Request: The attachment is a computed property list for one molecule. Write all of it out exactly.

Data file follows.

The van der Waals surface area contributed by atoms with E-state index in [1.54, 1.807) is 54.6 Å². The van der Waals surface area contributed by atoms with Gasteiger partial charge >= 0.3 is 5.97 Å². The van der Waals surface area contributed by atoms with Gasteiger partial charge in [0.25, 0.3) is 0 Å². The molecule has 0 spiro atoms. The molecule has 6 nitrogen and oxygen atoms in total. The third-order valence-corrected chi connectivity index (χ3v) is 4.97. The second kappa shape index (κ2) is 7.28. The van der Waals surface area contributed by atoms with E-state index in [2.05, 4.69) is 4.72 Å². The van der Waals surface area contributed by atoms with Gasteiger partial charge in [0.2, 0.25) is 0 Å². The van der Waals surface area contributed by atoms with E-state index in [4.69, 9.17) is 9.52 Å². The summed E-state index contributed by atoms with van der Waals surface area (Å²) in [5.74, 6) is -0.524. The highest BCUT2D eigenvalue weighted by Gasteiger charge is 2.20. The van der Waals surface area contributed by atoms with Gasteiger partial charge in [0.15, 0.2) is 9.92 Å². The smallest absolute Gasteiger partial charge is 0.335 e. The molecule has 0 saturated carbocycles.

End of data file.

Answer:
The van der Waals surface area contributed by atoms with E-state index in [1.54, 1.807) is 54.6 Å². The van der Waals surface area contributed by atoms with Gasteiger partial charge >= 0.3 is 5.97 Å². The van der Waals surface area contributed by atoms with Gasteiger partial charge in [0.25, 0.3) is 0 Å². The molecule has 0 spiro atoms. The molecule has 6 nitrogen and oxygen atoms in total. The third-order valence-corrected chi connectivity index (χ3v) is 4.97. The second kappa shape index (κ2) is 7.28. The van der Waals surface area contributed by atoms with E-state index in [2.05, 4.69) is 4.72 Å². The van der Waals surface area contributed by atoms with Gasteiger partial charge in [0.2, 0.25) is 0 Å². The van der Waals surface area contributed by atoms with E-state index in [4.69, 9.17) is 9.52 Å². The summed E-state index contributed by atoms with van der Waals surface area (Å²) in [5.74, 6) is -0.524. The highest BCUT2D eigenvalue weighted by Gasteiger charge is 2.20. The van der Waals surface area contributed by atoms with Gasteiger partial charge in [0.15, 0.2) is 9.92 Å². The smallest absolute Gasteiger partial charge is 0.335 e. The molecule has 0 saturated carbocycles.